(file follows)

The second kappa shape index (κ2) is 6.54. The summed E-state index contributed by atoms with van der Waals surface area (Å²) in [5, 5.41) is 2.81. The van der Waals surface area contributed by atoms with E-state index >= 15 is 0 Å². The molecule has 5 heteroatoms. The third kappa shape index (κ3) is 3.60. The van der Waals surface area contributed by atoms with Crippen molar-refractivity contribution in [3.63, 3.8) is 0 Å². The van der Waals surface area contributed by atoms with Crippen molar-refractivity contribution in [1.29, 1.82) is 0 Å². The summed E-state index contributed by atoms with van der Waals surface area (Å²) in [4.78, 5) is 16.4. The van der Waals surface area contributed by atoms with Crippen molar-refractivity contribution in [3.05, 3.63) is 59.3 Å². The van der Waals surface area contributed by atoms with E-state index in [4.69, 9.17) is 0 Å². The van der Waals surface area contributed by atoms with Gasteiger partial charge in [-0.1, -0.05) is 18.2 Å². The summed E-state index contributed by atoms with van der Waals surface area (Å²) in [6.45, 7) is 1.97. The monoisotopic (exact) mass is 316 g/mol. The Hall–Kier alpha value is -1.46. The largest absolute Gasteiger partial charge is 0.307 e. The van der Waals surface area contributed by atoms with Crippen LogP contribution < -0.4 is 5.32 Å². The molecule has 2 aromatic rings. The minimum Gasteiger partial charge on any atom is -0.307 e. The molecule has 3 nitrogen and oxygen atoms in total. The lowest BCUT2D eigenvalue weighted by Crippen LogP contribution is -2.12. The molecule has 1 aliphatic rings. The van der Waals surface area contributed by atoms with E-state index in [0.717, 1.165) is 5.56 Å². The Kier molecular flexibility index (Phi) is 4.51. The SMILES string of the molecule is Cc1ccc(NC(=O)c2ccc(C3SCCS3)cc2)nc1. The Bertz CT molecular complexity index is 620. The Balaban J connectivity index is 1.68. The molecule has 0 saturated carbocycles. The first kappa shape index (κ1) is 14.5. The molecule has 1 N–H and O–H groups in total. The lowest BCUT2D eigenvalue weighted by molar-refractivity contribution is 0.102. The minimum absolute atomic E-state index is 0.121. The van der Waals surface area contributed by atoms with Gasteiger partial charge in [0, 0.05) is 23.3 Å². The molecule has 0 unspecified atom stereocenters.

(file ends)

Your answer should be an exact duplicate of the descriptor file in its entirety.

The second kappa shape index (κ2) is 6.54. The summed E-state index contributed by atoms with van der Waals surface area (Å²) in [5, 5.41) is 2.81. The van der Waals surface area contributed by atoms with E-state index >= 15 is 0 Å². The molecule has 5 heteroatoms. The third kappa shape index (κ3) is 3.60. The van der Waals surface area contributed by atoms with Crippen molar-refractivity contribution in [3.63, 3.8) is 0 Å². The van der Waals surface area contributed by atoms with Crippen molar-refractivity contribution in [1.29, 1.82) is 0 Å². The summed E-state index contributed by atoms with van der Waals surface area (Å²) in [4.78, 5) is 16.4. The van der Waals surface area contributed by atoms with Crippen molar-refractivity contribution in [3.05, 3.63) is 59.3 Å². The van der Waals surface area contributed by atoms with E-state index in [4.69, 9.17) is 0 Å². The van der Waals surface area contributed by atoms with Gasteiger partial charge in [-0.1, -0.05) is 18.2 Å². The summed E-state index contributed by atoms with van der Waals surface area (Å²) in [6.45, 7) is 1.97. The monoisotopic (exact) mass is 316 g/mol. The Hall–Kier alpha value is -1.46. The largest absolute Gasteiger partial charge is 0.307 e. The van der Waals surface area contributed by atoms with Crippen LogP contribution < -0.4 is 5.32 Å². The molecule has 2 aromatic rings. The minimum Gasteiger partial charge on any atom is -0.307 e. The molecule has 3 nitrogen and oxygen atoms in total. The lowest BCUT2D eigenvalue weighted by Crippen LogP contribution is -2.12. The molecule has 1 aliphatic rings. The van der Waals surface area contributed by atoms with E-state index in [0.717, 1.165) is 5.56 Å². The Kier molecular flexibility index (Phi) is 4.51. The SMILES string of the molecule is Cc1ccc(NC(=O)c2ccc(C3SCCS3)cc2)nc1. The Bertz CT molecular complexity index is 620. The Balaban J connectivity index is 1.68. The molecule has 0 saturated carbocycles. The first kappa shape index (κ1) is 14.5. The molecule has 1 N–H and O–H groups in total. The lowest BCUT2D eigenvalue weighted by molar-refractivity contribution is 0.102. The minimum absolute atomic E-state index is 0.121. The van der Waals surface area contributed by atoms with Gasteiger partial charge in [0, 0.05) is 23.3 Å². The molecule has 0 unspecified atom stereocenters.